And you wouldn’t have been the only one, according to consumer advocacy group Safe Food Advocacy Europe (SAFE), who say there has been an increased interest from consumers in health and nutrition, due, at least in part, to revived interest in health in the wake of the coronavirus pandemic
This has made the term “natural” increasingly more appealing for consumers, and increasingly lucrative for those providing them.
But a new report from the group, published on Thursday (19 November), has flagged concerns over the use of the term ‘natural’ to describe food products, warning that for many products, such a label may be misleading.
The report analysed the composition of hundreds of products currently available on the market, including a number of soft drinks, sauces and sweets.
It found that many using a “natural” claim, including phrases such as “100% natural” and “all natural ingredients”, included synthetic substances such as flavourings and synthetic E numbers.
This is misleading consumers, the advocacy group warned, arguing that clearly defining what a natural product means is key to consumers’ peace of mind and in helping them choose more sustainable options.
“An average consumer does not have the proper knowledge to identify and understand the composition of most of the products available on the market. The term ‘natural’ is overused, being applied on products which contain chemical substances,” the report reads.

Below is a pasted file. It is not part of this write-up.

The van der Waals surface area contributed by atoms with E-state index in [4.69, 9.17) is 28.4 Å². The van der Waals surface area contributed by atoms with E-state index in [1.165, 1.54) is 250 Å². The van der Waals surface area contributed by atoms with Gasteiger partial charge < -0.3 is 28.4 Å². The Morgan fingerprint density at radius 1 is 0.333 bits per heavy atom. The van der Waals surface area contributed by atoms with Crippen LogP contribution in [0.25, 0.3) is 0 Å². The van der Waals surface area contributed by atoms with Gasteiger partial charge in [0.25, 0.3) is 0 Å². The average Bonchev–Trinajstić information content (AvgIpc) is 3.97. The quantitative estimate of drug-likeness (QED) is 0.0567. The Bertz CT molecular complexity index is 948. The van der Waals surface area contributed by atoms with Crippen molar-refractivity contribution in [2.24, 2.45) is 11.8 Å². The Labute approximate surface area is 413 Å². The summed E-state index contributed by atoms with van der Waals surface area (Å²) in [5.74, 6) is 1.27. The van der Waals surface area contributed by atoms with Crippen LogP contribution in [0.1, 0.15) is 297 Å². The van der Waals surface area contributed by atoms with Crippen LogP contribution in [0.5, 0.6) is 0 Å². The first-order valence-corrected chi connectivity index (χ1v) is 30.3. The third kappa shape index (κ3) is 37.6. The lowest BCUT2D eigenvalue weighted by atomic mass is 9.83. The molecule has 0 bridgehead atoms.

It comes on the back of a growing debate around sustainability labelling and how best to enable consumers in making healthy, sustainable and informed choices, a theme which features heavily in the EU’s flagship food policy, the Farm to Fork strategy.
While the use of the term is not outlawed, the EU does not currently offer a legal definition of what can be considered ‘natural’.
However, the general principles of Article 7 of the EU regulation on food information to consumers apply to the use of this term.
This article stipulates that food information “shall not be misleading,” particularly as to the characteristics of the food, including its nature, as well as its identity, properties, and country of origin, among others.
A reference to the term ‘natural’ can be found in the annex of the EU regulation on health claims, although it does not require any clear condition to be fulfilled by food producers to use the term. The same goes for the EU regulation on flavourings, which provides for the possibility to use the term ‘natural’ for flavouring substances or flavouring preparations.
“Specific information requirements laid down in that legislation should ensure that consumers are not misled concerning the source material used for the production of natural flavourings,” an EU source told EURACTIV, adding that, in particular, if the term ‘natural’ is used to describe a flavour, the flavouring components used should be entirely of natural origin.
However, these references do not go far enough, the advocacy group says, adding that the legal ambiguity over the use of the term is leading to its misuse.
“The Farm to Fork strategy represents a great opportunity to finally create an EU sustainable labelling framework up to EU consumers expectations and current environmental challenges. However, we are going to lose this chance if the EU does not develop stringent labelling requirements, such as the definition of ‘natural’ for EU food products,” warned Floriana Cimmarusti, secretary-general of SAFE.
An EU source told EURACTIV that, while the Commission is open to considering proposals to improve legislation, there is currently “no concrete plan to define the term ‘natural’ for its general use on food labelling”.
EURACTIV also reached out to FoodDrinkEurope, who represent the EU food and drinks industry, but they declined to comment.